Guest author blog, written and researched by: McKendree J. Hickory, Michael P. Yoder, Teanna S. Ziegler Employee engagement has become an increasingly familiar topic in both organizations and research. Leaders want to know how to best encourage and utilize their employee’s engagement, while research has strived to make this construct clear. Engagement includes aspects of [...]
Employees want to feel heard. In fact, the desire to influence, interact with and have an impact on our environment is basic human nature. So when people feel powerless or micromanaged in their work, what do they do?
Results from the most recent nation-wide Employee Engagement and Retention survey (Kenexa, 2011) revealed some surprising discrepancies between employee and manager opinions regarding turnover, satisfaction, and engagement.
Imagine you are on a first date. After a wonderful night of good conversation, fine dining and lots of laughter, your date asks how you felt about the evening. Even though you normally would be reserved, you feel good about this person so you say exactly how you feel. When you’re finished, your date turns [...]
Employee involvement refers to work structures and processes that allow employees to systematically give their input into decisions that effect their own work. Some examples of employee involvement include: Continuous Improvement teams formal quality of work life programs quality control circles flatter organizational structures labor management problem solving efforts employee problem solving task forces and teams structured suggestion systems [...]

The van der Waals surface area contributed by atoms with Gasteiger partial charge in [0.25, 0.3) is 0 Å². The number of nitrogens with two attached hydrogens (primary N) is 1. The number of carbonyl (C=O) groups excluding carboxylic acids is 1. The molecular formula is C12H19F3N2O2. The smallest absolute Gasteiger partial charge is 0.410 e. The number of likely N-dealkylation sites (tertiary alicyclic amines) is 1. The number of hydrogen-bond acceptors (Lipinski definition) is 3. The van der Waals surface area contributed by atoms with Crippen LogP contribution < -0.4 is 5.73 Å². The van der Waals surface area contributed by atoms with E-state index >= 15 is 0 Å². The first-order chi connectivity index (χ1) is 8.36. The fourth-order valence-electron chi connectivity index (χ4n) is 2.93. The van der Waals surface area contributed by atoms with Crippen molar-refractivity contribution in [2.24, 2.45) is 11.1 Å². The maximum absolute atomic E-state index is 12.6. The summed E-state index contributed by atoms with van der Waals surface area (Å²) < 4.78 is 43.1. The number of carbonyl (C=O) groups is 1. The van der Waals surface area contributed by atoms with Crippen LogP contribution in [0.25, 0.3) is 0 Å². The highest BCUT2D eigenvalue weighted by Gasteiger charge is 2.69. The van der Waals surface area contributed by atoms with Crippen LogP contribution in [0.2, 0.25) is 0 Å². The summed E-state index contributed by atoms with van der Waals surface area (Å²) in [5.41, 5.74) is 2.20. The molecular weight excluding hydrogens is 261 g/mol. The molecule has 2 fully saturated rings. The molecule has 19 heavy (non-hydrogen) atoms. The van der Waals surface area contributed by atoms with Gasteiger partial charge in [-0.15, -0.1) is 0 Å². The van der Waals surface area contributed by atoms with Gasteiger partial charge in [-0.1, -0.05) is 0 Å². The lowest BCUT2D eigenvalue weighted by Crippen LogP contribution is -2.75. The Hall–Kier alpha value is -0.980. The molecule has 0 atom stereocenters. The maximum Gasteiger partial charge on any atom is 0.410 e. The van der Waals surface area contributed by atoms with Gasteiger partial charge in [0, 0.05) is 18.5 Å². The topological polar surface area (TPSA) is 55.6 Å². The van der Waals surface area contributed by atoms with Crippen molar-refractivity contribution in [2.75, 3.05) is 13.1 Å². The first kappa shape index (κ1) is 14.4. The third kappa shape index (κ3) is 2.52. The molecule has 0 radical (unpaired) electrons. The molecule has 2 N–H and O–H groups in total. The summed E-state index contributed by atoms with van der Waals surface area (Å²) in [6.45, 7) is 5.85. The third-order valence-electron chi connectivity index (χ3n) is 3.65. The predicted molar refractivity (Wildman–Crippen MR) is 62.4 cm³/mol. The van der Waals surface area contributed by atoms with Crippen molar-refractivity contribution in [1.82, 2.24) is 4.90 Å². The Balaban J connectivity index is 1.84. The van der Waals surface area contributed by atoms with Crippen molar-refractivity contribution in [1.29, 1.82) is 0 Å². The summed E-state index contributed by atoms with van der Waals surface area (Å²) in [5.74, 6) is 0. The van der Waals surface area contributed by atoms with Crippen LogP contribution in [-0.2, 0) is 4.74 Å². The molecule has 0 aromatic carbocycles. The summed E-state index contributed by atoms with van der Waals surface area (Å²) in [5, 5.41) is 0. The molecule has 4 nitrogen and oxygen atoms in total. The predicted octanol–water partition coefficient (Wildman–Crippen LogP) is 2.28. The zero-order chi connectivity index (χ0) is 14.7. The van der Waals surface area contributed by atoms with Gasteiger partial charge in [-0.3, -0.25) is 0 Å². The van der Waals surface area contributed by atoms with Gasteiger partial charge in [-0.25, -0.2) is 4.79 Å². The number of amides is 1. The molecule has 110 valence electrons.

Employee involvement refers to those programs and systems that present employees with a structured process to have input and influence decisions that impact their work. Examples of employee involvement include formal quality of work life programs, quality control circles, labor management problem solving efforts, employee problem solving task forces and teams, continuous improvement teams, and [...]
A recent report by the Conference Board stated that overall employee job satisfaction dipped to 45% in 2009. The report goes on to say that only half of all employees feel that their jobs are interesting. Does this describe your organization? The good news is that applied organizational research has shown that there are specific steps managers can take to increase employee job satisfaction dramatically.